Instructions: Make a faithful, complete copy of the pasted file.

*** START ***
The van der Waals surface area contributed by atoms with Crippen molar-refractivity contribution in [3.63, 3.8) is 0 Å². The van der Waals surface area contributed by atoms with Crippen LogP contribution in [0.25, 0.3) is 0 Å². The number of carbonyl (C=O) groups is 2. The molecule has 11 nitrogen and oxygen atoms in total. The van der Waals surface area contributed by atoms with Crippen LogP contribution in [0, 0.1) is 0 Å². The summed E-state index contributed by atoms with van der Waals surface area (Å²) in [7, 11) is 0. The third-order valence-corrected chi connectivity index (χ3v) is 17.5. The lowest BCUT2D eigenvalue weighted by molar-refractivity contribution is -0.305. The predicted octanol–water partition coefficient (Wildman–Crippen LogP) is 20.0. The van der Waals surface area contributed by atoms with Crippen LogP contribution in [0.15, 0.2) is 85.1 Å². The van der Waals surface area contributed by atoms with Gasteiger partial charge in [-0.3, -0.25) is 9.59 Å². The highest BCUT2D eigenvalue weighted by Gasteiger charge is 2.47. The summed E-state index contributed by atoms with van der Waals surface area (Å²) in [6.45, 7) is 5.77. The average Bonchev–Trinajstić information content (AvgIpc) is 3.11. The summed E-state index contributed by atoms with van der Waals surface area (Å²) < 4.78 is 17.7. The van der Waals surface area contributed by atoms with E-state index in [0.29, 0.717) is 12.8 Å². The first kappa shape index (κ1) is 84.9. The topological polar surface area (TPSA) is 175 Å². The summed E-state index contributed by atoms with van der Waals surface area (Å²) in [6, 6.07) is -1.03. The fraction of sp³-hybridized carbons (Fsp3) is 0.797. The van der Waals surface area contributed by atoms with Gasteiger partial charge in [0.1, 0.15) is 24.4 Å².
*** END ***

The van der Waals surface area contributed by atoms with Crippen molar-refractivity contribution in [3.63, 3.8) is 0 Å². The van der Waals surface area contributed by atoms with Crippen LogP contribution in [0.25, 0.3) is 0 Å². The number of carbonyl (C=O) groups is 2. The molecule has 11 nitrogen and oxygen atoms in total. The van der Waals surface area contributed by atoms with Crippen LogP contribution in [0, 0.1) is 0 Å². The summed E-state index contributed by atoms with van der Waals surface area (Å²) in [7, 11) is 0. The third-order valence-corrected chi connectivity index (χ3v) is 17.5. The lowest BCUT2D eigenvalue weighted by molar-refractivity contribution is -0.305. The predicted octanol–water partition coefficient (Wildman–Crippen LogP) is 20.0. The van der Waals surface area contributed by atoms with Crippen LogP contribution in [0.15, 0.2) is 85.1 Å². The van der Waals surface area contributed by atoms with Gasteiger partial charge in [-0.3, -0.25) is 9.59 Å². The highest BCUT2D eigenvalue weighted by Gasteiger charge is 2.47. The summed E-state index contributed by atoms with van der Waals surface area (Å²) in [6.45, 7) is 5.77. The average Bonchev–Trinajstić information content (AvgIpc) is 3.11. The summed E-state index contributed by atoms with van der Waals surface area (Å²) < 4.78 is 17.7. The van der Waals surface area contributed by atoms with E-state index in [0.29, 0.717) is 12.8 Å². The first kappa shape index (κ1) is 84.9. The topological polar surface area (TPSA) is 175 Å². The summed E-state index contributed by atoms with van der Waals surface area (Å²) in [6, 6.07) is -1.03. The fraction of sp³-hybridized carbons (Fsp3) is 0.797. The van der Waals surface area contributed by atoms with Gasteiger partial charge in [0.1, 0.15) is 24.4 Å².